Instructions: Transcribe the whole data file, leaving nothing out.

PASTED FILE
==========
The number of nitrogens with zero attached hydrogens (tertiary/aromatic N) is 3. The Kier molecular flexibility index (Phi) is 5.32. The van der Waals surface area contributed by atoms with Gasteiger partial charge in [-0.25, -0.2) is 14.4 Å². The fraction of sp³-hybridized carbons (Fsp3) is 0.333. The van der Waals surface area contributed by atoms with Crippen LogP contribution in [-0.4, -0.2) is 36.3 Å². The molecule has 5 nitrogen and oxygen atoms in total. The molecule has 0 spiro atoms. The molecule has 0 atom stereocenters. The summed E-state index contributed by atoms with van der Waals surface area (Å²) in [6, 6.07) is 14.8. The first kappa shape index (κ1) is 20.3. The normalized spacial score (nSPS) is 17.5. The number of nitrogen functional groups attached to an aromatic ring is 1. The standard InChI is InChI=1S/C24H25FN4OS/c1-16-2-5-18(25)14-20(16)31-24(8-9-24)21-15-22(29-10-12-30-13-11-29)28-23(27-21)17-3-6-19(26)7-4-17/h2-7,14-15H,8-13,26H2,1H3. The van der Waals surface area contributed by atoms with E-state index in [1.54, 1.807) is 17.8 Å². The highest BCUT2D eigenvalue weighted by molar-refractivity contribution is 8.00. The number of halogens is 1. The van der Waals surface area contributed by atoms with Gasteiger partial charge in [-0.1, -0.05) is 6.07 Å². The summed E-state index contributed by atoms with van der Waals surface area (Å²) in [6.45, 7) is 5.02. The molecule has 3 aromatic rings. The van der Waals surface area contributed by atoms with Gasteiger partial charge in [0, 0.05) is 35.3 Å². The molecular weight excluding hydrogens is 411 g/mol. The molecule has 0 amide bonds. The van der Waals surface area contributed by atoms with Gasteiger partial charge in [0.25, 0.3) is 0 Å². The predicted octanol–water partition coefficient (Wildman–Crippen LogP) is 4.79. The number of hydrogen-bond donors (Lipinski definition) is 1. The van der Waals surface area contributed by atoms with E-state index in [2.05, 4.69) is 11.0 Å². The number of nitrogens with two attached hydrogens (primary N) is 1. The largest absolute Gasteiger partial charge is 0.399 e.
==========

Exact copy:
The number of nitrogens with zero attached hydrogens (tertiary/aromatic N) is 3. The Kier molecular flexibility index (Phi) is 5.32. The van der Waals surface area contributed by atoms with Gasteiger partial charge in [-0.25, -0.2) is 14.4 Å². The fraction of sp³-hybridized carbons (Fsp3) is 0.333. The van der Waals surface area contributed by atoms with Crippen LogP contribution in [-0.4, -0.2) is 36.3 Å². The molecule has 5 nitrogen and oxygen atoms in total. The molecule has 0 spiro atoms. The molecule has 0 atom stereocenters. The summed E-state index contributed by atoms with van der Waals surface area (Å²) in [6, 6.07) is 14.8. The first kappa shape index (κ1) is 20.3. The normalized spacial score (nSPS) is 17.5. The number of nitrogen functional groups attached to an aromatic ring is 1. The standard InChI is InChI=1S/C24H25FN4OS/c1-16-2-5-18(25)14-20(16)31-24(8-9-24)21-15-22(29-10-12-30-13-11-29)28-23(27-21)17-3-6-19(26)7-4-17/h2-7,14-15H,8-13,26H2,1H3. The van der Waals surface area contributed by atoms with E-state index in [1.54, 1.807) is 17.8 Å². The highest BCUT2D eigenvalue weighted by molar-refractivity contribution is 8.00. The number of halogens is 1. The van der Waals surface area contributed by atoms with Gasteiger partial charge in [-0.1, -0.05) is 6.07 Å². The summed E-state index contributed by atoms with van der Waals surface area (Å²) in [6.45, 7) is 5.02. The molecule has 3 aromatic rings. The van der Waals surface area contributed by atoms with Gasteiger partial charge in [0, 0.05) is 35.3 Å². The molecular weight excluding hydrogens is 411 g/mol. The molecule has 0 amide bonds. The van der Waals surface area contributed by atoms with Gasteiger partial charge in [0.25, 0.3) is 0 Å². The predicted octanol–water partition coefficient (Wildman–Crippen LogP) is 4.79. The number of hydrogen-bond donors (Lipinski definition) is 1. The van der Waals surface area contributed by atoms with E-state index in [2.05, 4.69) is 11.0 Å². The number of nitrogens with two attached hydrogens (primary N) is 1. The largest absolute Gasteiger partial charge is 0.399 e.